EasyJet, a British low-cost airline, had a bit of a kerfuffle this past week, as they geared up their website for flights into Italy. How did they plan on enticing customers to sign up for a lesser-known travel destination? By repeating old stereotypes and describing the location’s hidden secrets as “non-Instagrammable” as compared with better-known places. That’s right. Fly to Sant’Eufemia airport (SUF) in Lamezia Terme, even though Calabria doesn’t have the beauty of Rome or Venice as confirmed by Instagram users.
How can such blunders occur? EasyJet probably gave the job to a young intern, who just googled the location and scribbled a few lines of copy that reflected “industry standard.” As it really is an industry, and that’s the standard. Of course, EasyJet quickly changed the description and has been apologizing ever since.
TRAVEL PERCEPTIONS: FUTURE TRAVEL
Now that we’ve established that the “old normal” isn’t something we’d wish on the chickens whose free-range eggs we clamor for, what will the “new normal” bring? Must the bus be packed and the airplane toilet remain soiled for the duration of an overseas’ flight?
When I founded Karen’s Travel LLC to show the curious minded the beauties of Calabria, I looked closely at the itineraries and pricing of numerous larger tour operators and I was rather surprised at how much profit was built into the programs, especially considering that for many, a small group consisted of up to 25 people. And here, I must once again remind myself that it’s an industry, not an art.
For my first Calabria Cultural Tour, I had a very nice group of ten congenial travelers. The land program was affordable, yet we were not packed in by any means and the service was top notch, with participants enthusiastically praising their intimate travel experience. This past spring, I was, of course, hugely disappointed with the cancellation of my Calabria tours and hope 2021 will see people traveling the world again. There are so many beautiful places to visit, new people to meet, scrumptious food to eat and interesting cultures to learn about.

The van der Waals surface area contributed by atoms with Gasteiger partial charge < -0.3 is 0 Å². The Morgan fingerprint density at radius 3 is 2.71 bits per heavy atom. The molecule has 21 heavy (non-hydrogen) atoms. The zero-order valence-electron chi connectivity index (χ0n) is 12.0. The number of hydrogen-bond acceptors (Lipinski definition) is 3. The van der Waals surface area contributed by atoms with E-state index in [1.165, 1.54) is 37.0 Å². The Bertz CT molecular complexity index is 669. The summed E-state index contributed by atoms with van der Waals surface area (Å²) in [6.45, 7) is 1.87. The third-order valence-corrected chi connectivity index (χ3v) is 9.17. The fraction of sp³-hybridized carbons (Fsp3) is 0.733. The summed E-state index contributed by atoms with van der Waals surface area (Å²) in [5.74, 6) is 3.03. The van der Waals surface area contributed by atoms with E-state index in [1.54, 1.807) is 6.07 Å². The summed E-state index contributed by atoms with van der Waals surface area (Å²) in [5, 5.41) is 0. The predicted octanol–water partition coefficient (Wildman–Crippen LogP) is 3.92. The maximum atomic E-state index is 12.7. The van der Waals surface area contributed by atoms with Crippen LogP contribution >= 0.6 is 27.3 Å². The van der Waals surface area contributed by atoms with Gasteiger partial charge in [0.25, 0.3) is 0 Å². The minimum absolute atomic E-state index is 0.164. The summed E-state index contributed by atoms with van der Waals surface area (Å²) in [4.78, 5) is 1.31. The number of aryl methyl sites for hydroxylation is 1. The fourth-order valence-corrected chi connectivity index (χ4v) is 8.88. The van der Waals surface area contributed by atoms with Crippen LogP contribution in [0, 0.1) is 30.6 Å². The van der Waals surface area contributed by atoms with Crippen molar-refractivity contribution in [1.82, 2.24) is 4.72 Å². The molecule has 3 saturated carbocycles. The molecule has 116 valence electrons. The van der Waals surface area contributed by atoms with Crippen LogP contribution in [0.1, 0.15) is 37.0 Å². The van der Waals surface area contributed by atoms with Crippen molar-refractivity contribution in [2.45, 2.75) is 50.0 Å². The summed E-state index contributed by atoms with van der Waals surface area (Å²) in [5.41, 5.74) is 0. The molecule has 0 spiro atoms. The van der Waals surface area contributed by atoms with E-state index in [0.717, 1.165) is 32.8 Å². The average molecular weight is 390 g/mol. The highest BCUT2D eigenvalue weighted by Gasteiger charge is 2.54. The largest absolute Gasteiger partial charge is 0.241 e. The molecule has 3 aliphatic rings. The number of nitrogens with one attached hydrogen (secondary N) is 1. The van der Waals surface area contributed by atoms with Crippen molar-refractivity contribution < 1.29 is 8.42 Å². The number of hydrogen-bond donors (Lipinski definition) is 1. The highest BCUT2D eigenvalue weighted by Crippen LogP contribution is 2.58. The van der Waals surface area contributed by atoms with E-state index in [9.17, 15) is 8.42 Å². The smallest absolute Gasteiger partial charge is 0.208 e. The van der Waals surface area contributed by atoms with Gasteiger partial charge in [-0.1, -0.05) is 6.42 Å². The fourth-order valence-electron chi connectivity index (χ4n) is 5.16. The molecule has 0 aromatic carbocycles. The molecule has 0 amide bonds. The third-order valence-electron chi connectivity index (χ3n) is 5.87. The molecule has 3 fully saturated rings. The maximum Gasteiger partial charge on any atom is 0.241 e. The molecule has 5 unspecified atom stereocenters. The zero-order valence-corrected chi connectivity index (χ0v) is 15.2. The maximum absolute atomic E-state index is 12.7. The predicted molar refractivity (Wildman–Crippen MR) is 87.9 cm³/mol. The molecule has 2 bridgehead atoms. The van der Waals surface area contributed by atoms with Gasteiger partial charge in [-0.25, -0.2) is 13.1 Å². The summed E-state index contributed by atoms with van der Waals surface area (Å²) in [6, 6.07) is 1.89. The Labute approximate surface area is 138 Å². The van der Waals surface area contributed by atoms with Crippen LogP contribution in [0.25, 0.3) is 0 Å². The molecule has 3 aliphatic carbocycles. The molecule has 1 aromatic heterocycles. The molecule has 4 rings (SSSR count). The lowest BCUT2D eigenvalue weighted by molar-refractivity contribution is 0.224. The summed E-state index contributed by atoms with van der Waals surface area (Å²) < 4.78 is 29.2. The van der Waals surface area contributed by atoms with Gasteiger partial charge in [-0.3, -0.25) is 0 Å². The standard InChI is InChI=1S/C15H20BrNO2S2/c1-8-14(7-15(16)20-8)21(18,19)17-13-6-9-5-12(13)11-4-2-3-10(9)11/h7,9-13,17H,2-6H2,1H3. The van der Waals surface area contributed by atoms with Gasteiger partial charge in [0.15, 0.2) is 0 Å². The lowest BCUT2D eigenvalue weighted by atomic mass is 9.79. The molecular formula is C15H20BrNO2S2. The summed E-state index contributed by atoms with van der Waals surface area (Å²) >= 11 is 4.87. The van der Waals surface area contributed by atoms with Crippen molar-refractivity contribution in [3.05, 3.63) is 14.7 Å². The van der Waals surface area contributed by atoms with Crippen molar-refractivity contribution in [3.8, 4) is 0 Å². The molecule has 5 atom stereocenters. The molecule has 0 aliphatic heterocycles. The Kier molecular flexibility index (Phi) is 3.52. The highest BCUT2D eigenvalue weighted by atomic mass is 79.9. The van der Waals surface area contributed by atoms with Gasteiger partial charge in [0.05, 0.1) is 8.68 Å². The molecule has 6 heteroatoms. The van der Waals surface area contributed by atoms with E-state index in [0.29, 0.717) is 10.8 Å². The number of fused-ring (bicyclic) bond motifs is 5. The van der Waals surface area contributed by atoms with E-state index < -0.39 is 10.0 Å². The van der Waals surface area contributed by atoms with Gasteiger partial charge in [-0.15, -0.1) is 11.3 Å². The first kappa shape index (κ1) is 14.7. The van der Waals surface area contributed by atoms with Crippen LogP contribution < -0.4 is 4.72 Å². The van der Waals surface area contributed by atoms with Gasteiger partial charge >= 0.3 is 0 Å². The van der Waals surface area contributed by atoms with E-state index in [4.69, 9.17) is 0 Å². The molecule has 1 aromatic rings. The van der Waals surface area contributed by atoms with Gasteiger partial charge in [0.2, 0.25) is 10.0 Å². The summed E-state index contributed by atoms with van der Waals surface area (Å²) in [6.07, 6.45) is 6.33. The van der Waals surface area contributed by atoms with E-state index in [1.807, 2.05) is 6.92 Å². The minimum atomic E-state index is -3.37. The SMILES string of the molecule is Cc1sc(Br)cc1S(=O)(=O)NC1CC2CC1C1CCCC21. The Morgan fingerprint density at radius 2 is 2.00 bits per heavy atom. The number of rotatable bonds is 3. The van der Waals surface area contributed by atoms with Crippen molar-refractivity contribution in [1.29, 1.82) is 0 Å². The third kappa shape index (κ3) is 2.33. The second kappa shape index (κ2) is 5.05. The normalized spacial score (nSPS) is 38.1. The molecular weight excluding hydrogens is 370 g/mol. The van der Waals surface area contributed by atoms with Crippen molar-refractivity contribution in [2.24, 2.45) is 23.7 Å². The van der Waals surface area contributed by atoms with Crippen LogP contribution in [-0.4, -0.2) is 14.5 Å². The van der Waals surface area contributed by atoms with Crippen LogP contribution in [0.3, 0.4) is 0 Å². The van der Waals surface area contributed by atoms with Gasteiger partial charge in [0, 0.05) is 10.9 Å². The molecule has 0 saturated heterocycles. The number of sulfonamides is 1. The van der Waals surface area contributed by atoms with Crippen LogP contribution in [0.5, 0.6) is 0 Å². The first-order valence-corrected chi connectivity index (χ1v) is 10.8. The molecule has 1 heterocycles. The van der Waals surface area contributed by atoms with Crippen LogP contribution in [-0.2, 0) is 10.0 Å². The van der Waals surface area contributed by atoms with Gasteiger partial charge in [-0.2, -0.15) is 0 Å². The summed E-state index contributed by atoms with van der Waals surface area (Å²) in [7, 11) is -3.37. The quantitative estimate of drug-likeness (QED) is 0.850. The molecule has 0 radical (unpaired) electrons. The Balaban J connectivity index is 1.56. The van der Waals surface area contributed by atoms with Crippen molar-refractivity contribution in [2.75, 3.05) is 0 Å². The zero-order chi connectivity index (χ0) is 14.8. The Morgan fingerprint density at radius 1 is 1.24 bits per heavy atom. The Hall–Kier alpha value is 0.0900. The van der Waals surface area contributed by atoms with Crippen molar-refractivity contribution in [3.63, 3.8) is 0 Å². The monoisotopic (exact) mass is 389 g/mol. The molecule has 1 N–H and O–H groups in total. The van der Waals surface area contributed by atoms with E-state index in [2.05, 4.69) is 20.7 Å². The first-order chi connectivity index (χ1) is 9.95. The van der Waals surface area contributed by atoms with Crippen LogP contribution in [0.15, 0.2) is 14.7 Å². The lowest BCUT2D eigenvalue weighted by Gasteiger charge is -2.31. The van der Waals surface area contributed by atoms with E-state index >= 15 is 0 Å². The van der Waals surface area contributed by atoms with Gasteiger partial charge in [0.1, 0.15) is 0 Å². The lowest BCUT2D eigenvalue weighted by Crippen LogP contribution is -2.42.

I cannot predict the future or what the airlines will do. I would like to imagine a flight without someone’s seatback in my lap and a hairline of clearance between my knees and the seat in front of me. I hope that we can get “back to normal” very soon and that the “new normal” will have learned from the “old.”
The cover photo for Travel Perceptions and Misconceptions was taken on a flight as it passed over Switzerland.
UPDATE: My fall 2021 Calabria Cultural tour was a great success – here are several of its featured highlights of Calabria. Consider joining me on a future tour if you would like to visit Italy with elbowroom! Check out the itineraries on my Calabria tour page and my Basilicata tour page.
Explore two fascinating Southern Italian regions in my books Calabria: The Other Italy, described by Publisher’s Weekly as “an intoxicating blend of humor, joy, and reverence for this area in Italy’s deep south,” and Basilicata: Authentic Italy, “recommended to readers who appreciate all things Italian” by the Library Journal.